During SHECP Talks, invite guests who are or have been part of the Shepherd Higher Education Consortium on Poverty, to share valuable insights, experiences, and lessons they have learned throughout their time with SHECP.
Expertise in the Field: Blue Ridge Area Food Bank
A conversation about the power of language to improve programming, alter narratives, and support dignity in the food assistance network
Listen in as Tyler Herman and Robin Swecker from the Blue Ridge Area Food Bank (BRAFB) discuss the power of language to improve programming, alter public and internal narratives, and support dignity in the food assistance network. Tyler is the Director of Partner Engagement for BRAFB and Robin is the Partner Engagement Manager for the Shenandoah Valley.
Last November, SHECP hosted a Springboard series event to discuss how the language surrounding poverty influences and complicates our daily work and is addressed in various fields of study. Click here to watch the recording and learn more about the panelists. This podcast extends this discussion from the classroom to discussion happening with community partners and individuals these partners are hoping to reach.
During the podcast, Tyler and Robin focus on how changes in the language used at BRAFB (and by their many partner agencies) have impacted which individuals choose to participate in services and how agencies like BRAFB communicate with a wide array of audiences, including community members, individuals in need of assistance, government agencies, funders, and researchers.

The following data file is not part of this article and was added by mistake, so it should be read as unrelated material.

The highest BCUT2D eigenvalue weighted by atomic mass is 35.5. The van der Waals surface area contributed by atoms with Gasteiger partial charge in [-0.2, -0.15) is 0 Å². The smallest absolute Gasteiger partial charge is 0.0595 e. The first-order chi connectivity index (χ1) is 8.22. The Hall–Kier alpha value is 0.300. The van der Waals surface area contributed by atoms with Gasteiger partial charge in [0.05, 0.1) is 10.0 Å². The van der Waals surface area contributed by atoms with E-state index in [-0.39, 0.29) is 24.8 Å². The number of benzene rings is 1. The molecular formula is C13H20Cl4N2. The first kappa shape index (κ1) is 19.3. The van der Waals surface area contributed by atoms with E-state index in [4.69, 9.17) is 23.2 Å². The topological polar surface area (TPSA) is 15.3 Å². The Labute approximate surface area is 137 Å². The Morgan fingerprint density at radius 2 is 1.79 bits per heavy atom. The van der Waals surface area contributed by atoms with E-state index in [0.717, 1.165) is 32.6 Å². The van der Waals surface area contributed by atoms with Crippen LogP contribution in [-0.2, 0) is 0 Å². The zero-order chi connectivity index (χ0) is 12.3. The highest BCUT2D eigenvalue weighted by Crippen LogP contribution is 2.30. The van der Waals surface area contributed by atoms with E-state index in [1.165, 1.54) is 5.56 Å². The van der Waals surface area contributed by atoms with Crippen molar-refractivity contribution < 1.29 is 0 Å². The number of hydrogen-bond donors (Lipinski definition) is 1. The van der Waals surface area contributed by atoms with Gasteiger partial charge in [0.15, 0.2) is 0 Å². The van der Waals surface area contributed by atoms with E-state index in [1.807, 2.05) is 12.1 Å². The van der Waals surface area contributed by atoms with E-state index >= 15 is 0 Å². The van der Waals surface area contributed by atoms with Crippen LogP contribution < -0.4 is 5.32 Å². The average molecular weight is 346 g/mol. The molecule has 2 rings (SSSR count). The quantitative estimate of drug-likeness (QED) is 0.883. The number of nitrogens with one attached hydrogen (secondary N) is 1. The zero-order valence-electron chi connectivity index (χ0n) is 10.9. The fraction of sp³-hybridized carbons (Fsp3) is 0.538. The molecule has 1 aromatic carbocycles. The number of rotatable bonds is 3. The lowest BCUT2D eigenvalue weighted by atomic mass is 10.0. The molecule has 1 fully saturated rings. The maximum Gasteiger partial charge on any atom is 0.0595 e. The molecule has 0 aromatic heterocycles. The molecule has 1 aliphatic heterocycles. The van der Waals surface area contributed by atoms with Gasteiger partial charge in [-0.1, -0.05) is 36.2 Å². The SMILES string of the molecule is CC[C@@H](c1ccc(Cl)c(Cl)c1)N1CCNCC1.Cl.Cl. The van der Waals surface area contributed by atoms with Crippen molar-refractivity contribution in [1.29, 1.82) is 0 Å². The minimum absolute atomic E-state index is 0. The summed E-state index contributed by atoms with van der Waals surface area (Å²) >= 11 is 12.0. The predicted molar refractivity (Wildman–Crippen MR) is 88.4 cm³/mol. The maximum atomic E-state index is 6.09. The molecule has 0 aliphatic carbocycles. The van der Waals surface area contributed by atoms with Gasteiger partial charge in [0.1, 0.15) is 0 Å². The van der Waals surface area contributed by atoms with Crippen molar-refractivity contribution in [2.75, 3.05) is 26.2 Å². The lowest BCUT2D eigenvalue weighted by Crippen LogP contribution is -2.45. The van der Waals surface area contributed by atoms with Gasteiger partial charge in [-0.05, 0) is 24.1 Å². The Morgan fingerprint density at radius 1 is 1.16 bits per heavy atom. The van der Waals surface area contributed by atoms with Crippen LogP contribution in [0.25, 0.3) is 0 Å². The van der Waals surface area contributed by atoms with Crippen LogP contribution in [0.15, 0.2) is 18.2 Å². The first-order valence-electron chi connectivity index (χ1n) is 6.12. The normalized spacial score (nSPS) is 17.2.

Intern Insights: Zionne McCrear, BSC
On this episode of SHECP Talks, Zionne McCrear, a senior at Birmingham-Southern talks about her work with the Cleveland Clinic this past summer.
The Cleveland Clinic is a non-profit medical center known for their cardiovascular work. The Cleveland Clinic is composed of multiple hospitals around the world; however, Zionne spent her summer in Cleveland, Ohio. Zionne speaks on her work with the Cleveland Clinic Lutheran Hospital where she shadowed doctors as they cared for patients. Over the course of the eight weeks, Zionne gained experience with the basic operations of a hospital as she followed her mentors taking vitals, examining patients, prescribing medicine, and completing charts.
When not interacting with doctors at the Lutheran Hospital, Zionne aided professionals at the YMCA’s Diabetes Prevention Program in Cleveland as well. The Diabetes Prevention Program provides patients with access to diabetes education to revamp their diets, engage in exercise, and so much more.
In the episode, Zionne describes how surprising it was to see how many barriers there are in the medical field. Serving a largely Spanish-speaking population, McCrear recognizes that language is a huge barrier for adequate treatment. As an aspiring woman in medicine, Zionne was motivated by the doctors who considered a patient’s economic status to give the best possible treatments and solutions. She discusses how the doctors considered a patient’s ability to pay for medicine before prescribing it to their patients. Reflecting on her internship, Zionne addresses how her participation in the diabetes prevention program prepared her for the challenges surrounding community engagement as a leader in medicine and the best way to offer resources to patients.